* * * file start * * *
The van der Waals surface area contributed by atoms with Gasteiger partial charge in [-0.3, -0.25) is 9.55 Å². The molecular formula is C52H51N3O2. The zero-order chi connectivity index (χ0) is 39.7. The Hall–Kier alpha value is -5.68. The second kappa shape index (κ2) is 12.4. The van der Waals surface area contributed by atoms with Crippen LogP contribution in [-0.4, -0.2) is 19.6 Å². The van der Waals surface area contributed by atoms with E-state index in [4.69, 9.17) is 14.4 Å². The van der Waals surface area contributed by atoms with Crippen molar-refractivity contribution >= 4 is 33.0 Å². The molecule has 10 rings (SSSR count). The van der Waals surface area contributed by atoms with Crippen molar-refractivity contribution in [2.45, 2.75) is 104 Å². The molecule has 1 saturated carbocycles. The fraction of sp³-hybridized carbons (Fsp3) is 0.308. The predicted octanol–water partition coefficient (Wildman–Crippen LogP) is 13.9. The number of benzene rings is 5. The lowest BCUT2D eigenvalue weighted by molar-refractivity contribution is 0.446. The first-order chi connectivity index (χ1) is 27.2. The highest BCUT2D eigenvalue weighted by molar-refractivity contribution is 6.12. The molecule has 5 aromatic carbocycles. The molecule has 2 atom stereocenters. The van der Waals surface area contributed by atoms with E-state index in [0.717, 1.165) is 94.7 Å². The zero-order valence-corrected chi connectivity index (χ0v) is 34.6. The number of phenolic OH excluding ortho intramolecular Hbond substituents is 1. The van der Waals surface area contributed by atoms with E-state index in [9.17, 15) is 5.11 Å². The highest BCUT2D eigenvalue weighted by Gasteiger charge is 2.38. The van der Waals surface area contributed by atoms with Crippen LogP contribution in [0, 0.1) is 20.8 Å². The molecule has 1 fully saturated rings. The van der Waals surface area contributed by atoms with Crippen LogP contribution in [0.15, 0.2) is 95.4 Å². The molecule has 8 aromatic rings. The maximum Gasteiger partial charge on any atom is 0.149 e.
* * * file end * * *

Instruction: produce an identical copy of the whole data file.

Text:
The van der Waals surface area contributed by atoms with Gasteiger partial charge in [-0.3, -0.25) is 9.55 Å². The molecular formula is C52H51N3O2. The zero-order chi connectivity index (χ0) is 39.7. The Hall–Kier alpha value is -5.68. The second kappa shape index (κ2) is 12.4. The van der Waals surface area contributed by atoms with Crippen LogP contribution in [-0.4, -0.2) is 19.6 Å². The van der Waals surface area contributed by atoms with E-state index in [4.69, 9.17) is 14.4 Å². The van der Waals surface area contributed by atoms with Crippen molar-refractivity contribution >= 4 is 33.0 Å². The molecule has 10 rings (SSSR count). The van der Waals surface area contributed by atoms with Crippen molar-refractivity contribution in [2.45, 2.75) is 104 Å². The molecule has 1 saturated carbocycles. The fraction of sp³-hybridized carbons (Fsp3) is 0.308. The predicted octanol–water partition coefficient (Wildman–Crippen LogP) is 13.9. The number of benzene rings is 5. The lowest BCUT2D eigenvalue weighted by molar-refractivity contribution is 0.446. The first-order chi connectivity index (χ1) is 27.2. The highest BCUT2D eigenvalue weighted by molar-refractivity contribution is 6.12. The molecule has 5 aromatic carbocycles. The molecule has 2 atom stereocenters. The van der Waals surface area contributed by atoms with E-state index in [0.717, 1.165) is 94.7 Å². The zero-order valence-corrected chi connectivity index (χ0v) is 34.6. The number of phenolic OH excluding ortho intramolecular Hbond substituents is 1. The van der Waals surface area contributed by atoms with E-state index in [9.17, 15) is 5.11 Å². The highest BCUT2D eigenvalue weighted by Gasteiger charge is 2.38. The van der Waals surface area contributed by atoms with Crippen LogP contribution in [0, 0.1) is 20.8 Å². The molecule has 1 fully saturated rings. The van der Waals surface area contributed by atoms with Crippen LogP contribution in [0.15, 0.2) is 95.4 Å². The molecule has 8 aromatic rings. The maximum Gasteiger partial charge on any atom is 0.149 e.